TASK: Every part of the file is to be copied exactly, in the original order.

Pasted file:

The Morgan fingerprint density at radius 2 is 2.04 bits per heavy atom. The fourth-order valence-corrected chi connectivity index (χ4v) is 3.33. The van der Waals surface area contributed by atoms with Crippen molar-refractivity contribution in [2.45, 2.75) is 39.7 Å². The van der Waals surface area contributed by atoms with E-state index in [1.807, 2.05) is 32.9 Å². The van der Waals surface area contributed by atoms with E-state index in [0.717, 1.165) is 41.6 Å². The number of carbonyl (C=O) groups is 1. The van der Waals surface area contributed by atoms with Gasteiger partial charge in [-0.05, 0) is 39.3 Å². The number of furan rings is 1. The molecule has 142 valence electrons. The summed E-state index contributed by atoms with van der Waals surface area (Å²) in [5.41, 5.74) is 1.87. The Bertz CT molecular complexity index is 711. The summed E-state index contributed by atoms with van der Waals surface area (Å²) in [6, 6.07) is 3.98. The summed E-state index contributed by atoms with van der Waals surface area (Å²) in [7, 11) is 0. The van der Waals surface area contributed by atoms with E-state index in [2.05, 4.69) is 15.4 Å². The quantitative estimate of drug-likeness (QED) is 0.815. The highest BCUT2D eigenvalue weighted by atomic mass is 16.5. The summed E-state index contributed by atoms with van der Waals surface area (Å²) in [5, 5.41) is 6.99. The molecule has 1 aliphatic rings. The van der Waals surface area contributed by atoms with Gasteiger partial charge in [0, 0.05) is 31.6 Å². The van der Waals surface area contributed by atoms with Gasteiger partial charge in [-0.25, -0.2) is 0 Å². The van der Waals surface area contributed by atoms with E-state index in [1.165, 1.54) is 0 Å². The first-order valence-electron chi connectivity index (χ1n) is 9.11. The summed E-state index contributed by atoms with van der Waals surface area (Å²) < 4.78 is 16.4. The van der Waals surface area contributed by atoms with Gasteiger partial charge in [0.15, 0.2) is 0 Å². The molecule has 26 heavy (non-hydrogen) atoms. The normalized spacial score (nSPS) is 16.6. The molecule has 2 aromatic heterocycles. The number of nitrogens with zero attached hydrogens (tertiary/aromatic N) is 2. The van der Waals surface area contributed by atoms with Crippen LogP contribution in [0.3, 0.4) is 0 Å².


The Morgan fingerprint density at radius 2 is 2.04 bits per heavy atom. The fourth-order valence-corrected chi connectivity index (χ4v) is 3.33. The van der Waals surface area contributed by atoms with Crippen molar-refractivity contribution in [2.45, 2.75) is 39.7 Å². The van der Waals surface area contributed by atoms with E-state index in [1.807, 2.05) is 32.9 Å². The van der Waals surface area contributed by atoms with E-state index in [0.717, 1.165) is 41.6 Å². The number of carbonyl (C=O) groups is 1. The van der Waals surface area contributed by atoms with Gasteiger partial charge in [-0.05, 0) is 39.3 Å². The number of furan rings is 1. The molecule has 142 valence electrons. The summed E-state index contributed by atoms with van der Waals surface area (Å²) in [5.41, 5.74) is 1.87. The Bertz CT molecular complexity index is 711. The summed E-state index contributed by atoms with van der Waals surface area (Å²) in [6, 6.07) is 3.98. The summed E-state index contributed by atoms with van der Waals surface area (Å²) in [7, 11) is 0. The van der Waals surface area contributed by atoms with E-state index in [2.05, 4.69) is 15.4 Å². The quantitative estimate of drug-likeness (QED) is 0.815. The highest BCUT2D eigenvalue weighted by atomic mass is 16.5. The summed E-state index contributed by atoms with van der Waals surface area (Å²) in [5, 5.41) is 6.99. The molecule has 1 aliphatic rings. The van der Waals surface area contributed by atoms with Gasteiger partial charge in [0, 0.05) is 31.6 Å². The van der Waals surface area contributed by atoms with Gasteiger partial charge in [-0.25, -0.2) is 0 Å². The van der Waals surface area contributed by atoms with E-state index in [1.165, 1.54) is 0 Å². The first-order valence-electron chi connectivity index (χ1n) is 9.11. The summed E-state index contributed by atoms with van der Waals surface area (Å²) < 4.78 is 16.4. The van der Waals surface area contributed by atoms with Gasteiger partial charge in [0.15, 0.2) is 0 Å². The molecule has 26 heavy (non-hydrogen) atoms. The normalized spacial score (nSPS) is 16.6. The molecule has 2 aromatic heterocycles. The number of nitrogens with zero attached hydrogens (tertiary/aromatic N) is 2. The van der Waals surface area contributed by atoms with Crippen LogP contribution in [0.3, 0.4) is 0 Å².